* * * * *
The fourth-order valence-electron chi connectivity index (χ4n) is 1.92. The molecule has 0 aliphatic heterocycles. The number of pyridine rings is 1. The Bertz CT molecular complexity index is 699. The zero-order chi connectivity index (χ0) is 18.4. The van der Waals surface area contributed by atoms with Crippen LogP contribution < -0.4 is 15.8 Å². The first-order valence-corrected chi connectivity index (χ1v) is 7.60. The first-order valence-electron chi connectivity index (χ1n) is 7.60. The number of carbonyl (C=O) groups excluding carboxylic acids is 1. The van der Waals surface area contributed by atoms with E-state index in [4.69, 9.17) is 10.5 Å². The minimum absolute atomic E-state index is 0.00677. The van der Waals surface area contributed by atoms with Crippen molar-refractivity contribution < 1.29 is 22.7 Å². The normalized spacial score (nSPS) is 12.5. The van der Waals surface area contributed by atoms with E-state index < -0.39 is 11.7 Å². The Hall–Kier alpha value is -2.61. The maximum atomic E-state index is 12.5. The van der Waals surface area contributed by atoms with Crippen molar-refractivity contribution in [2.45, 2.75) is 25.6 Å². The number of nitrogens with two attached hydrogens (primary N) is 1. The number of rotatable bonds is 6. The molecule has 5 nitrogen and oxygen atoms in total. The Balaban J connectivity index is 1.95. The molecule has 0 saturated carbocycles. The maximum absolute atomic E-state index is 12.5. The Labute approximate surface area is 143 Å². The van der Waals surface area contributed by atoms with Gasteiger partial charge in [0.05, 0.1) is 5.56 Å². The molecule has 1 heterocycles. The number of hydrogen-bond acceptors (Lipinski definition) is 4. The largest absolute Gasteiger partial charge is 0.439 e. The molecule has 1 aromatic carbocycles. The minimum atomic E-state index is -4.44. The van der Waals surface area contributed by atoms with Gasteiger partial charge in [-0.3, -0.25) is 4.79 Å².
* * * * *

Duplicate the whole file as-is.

The fourth-order valence-electron chi connectivity index (χ4n) is 1.92. The molecule has 0 aliphatic heterocycles. The number of pyridine rings is 1. The Bertz CT molecular complexity index is 699. The zero-order chi connectivity index (χ0) is 18.4. The van der Waals surface area contributed by atoms with Crippen LogP contribution < -0.4 is 15.8 Å². The first-order valence-corrected chi connectivity index (χ1v) is 7.60. The first-order valence-electron chi connectivity index (χ1n) is 7.60. The number of carbonyl (C=O) groups excluding carboxylic acids is 1. The van der Waals surface area contributed by atoms with E-state index in [4.69, 9.17) is 10.5 Å². The minimum absolute atomic E-state index is 0.00677. The van der Waals surface area contributed by atoms with Crippen molar-refractivity contribution < 1.29 is 22.7 Å². The normalized spacial score (nSPS) is 12.5. The van der Waals surface area contributed by atoms with E-state index < -0.39 is 11.7 Å². The Hall–Kier alpha value is -2.61. The maximum atomic E-state index is 12.5. The van der Waals surface area contributed by atoms with Crippen molar-refractivity contribution in [2.45, 2.75) is 25.6 Å². The number of nitrogens with two attached hydrogens (primary N) is 1. The number of rotatable bonds is 6. The molecule has 5 nitrogen and oxygen atoms in total. The Balaban J connectivity index is 1.95. The molecule has 0 saturated carbocycles. The maximum absolute atomic E-state index is 12.5. The Labute approximate surface area is 143 Å². The van der Waals surface area contributed by atoms with Gasteiger partial charge in [0.05, 0.1) is 5.56 Å². The molecule has 1 heterocycles. The number of hydrogen-bond acceptors (Lipinski definition) is 4. The largest absolute Gasteiger partial charge is 0.439 e. The molecule has 1 aromatic carbocycles. The minimum atomic E-state index is -4.44. The van der Waals surface area contributed by atoms with Gasteiger partial charge in [-0.3, -0.25) is 4.79 Å².